While I've been meaning to read more by Philip K. Dick, Counter-Clock World is worth skipping. It's a mildly-interesting premise lengthened into an uninteresting novel. In fact, the premise is pretty much the only part of the book I enjoyed (and only because of suspension of disbelief). I can't say I cared for either the plot or the characters.
The Hobart Phase that causes everyone to live their lives in reverse is somewhat unlikely, but whatever; I'll roll with it for the sake of the book. The protagonist is Sebastian Hermes, owner of a vitarium--a business that specializes in digging up the reanimated dead and caring for them until someone can claim custody. Sebastian finds the grave of Anarch Peak, a religious leader from the 1970s, who will return from death in less than a day. Peak becomes the centre of a power struggle among his followers, a third party in Rome, and the information-eradicating Library. Sebastian acts alternately as pawn, dupe, action hero, and floor mat.
I'm not at all sympathetic to Sebastian. He rarely takes action throughout the course of this slim novel, preferring instead to remark upon the futility of his situation. At first I was willing to accept this as trepidation over his reluctant role as hero—it's not like he trained for this. Yet he stays like this for the entire book, resisting even the most ardent attempts toward character development. The rest of Counter-Clock World's characters aren't much better. I couldn't stand Sebastian's wife, Lotta. The only one who shows any spunk is Anna Fischer, a sexy amoral antagonist who wraps Sebastian around her little finger and convinces him to betray his current convictions every single time (admittedly, she had a little help from the Anarch the last time).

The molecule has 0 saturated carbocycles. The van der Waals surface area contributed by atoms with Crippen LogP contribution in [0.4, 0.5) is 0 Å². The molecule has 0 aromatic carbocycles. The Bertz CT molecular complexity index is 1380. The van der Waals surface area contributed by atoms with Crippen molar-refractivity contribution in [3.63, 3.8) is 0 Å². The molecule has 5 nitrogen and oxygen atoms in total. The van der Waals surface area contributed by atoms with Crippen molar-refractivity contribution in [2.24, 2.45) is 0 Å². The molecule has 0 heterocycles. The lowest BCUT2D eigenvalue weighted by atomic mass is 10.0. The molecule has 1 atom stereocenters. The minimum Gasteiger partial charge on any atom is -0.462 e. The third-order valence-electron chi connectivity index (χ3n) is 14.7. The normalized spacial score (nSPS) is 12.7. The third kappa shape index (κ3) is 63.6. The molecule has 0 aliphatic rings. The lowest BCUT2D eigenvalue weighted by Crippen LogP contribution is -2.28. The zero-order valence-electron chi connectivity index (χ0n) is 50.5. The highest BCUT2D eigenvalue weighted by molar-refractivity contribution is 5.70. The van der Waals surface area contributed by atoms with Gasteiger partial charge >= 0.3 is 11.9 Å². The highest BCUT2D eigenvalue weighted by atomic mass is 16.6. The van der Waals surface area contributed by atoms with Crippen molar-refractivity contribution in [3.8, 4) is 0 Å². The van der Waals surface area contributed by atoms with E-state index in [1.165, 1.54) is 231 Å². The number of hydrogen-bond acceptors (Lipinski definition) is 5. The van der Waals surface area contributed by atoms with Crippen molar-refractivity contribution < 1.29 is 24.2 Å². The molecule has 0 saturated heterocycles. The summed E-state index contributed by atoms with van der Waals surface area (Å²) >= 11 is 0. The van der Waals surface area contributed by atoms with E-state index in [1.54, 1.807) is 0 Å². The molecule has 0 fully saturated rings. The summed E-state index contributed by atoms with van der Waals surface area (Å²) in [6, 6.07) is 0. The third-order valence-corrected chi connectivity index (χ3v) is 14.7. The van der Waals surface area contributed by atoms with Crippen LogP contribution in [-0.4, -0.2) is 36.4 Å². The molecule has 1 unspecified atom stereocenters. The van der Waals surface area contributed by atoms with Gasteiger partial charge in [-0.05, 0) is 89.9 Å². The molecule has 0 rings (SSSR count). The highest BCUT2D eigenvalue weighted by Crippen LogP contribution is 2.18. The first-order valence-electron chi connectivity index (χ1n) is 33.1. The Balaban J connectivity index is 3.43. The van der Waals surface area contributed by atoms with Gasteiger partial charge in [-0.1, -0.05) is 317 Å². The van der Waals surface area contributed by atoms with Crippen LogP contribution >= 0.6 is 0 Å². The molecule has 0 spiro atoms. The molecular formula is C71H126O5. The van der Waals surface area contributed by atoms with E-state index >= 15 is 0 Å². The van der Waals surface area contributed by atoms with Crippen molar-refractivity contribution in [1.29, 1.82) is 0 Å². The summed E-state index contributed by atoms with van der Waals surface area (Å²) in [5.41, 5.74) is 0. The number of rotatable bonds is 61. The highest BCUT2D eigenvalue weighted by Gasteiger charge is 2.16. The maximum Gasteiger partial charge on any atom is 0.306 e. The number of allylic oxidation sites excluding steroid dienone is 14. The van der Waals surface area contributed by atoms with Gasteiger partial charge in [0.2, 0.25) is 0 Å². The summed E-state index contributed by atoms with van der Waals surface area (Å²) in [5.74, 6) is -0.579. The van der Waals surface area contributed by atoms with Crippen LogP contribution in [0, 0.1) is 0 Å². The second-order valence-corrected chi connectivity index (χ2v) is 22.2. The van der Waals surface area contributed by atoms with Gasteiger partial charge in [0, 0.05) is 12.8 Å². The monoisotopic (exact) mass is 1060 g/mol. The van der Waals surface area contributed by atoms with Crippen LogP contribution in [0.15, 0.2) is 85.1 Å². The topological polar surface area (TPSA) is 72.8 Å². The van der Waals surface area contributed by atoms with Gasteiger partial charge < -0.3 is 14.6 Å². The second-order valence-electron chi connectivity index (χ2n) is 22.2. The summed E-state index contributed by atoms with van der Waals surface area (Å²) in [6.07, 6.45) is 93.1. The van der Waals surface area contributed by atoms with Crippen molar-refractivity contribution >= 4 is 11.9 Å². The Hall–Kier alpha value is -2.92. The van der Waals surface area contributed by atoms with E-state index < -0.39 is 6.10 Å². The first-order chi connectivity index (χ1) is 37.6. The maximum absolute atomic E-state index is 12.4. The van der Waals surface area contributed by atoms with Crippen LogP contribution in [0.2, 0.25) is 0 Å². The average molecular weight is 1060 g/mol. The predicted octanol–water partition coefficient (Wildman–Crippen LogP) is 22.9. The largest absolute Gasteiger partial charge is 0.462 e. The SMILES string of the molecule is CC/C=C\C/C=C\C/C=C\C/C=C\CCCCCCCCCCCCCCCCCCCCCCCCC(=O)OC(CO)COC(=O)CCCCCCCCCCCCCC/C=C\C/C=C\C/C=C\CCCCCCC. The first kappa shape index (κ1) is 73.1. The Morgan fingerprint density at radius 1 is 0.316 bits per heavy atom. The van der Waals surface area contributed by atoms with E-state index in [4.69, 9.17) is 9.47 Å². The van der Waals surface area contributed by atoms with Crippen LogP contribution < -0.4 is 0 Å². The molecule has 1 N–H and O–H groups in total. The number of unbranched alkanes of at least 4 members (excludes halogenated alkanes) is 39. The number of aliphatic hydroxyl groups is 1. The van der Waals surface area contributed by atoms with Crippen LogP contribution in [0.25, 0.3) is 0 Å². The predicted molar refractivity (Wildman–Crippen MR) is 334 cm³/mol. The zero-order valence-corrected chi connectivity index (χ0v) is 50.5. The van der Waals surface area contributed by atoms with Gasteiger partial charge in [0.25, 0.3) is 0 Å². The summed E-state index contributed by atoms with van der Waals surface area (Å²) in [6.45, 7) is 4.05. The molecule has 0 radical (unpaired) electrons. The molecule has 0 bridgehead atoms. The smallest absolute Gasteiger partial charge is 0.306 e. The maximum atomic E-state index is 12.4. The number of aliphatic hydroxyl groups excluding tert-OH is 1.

The plot is supposed to focus on the conflict among the three bidders for Anarch Peak and Sebastian's role as mediator-cum-mercenary. Whenever the book attempts to interject with an occasional interesting action sequence, Dick firmly disciplines it and sends it sulking back to its room, whereupon he resumes lecturing us on the fact that the Library's goal of eradicating Anarch Peak's radical teaching is utterly wrong. In this way, Counter-Clock World embodies the word "thin," in length and quality. It's thinly written and has a thin story with thin characters.
Aside from its anti-eradication stance, Counter-Clock World takes a poke at the nature of God and the afterlife. And again, it really falls short of the mark—not so much in the message as the delivery of the message. There are just so many books that try to address these questions while also delivering a well-written and exciting story; I could be reading one of them instead of this ponderous story of self-pitying Sebastian.
Counter-Clock World's best asset is that it's short, which means that I finished it in an evening and am now free to pursue more entertaining fiction. Die-hard Philip K. Dick fans will read this for the sake of completing his oeuvre, but even a neophyte like me can tell this isn't one of his better stories; I won't tell anyone if you skip it.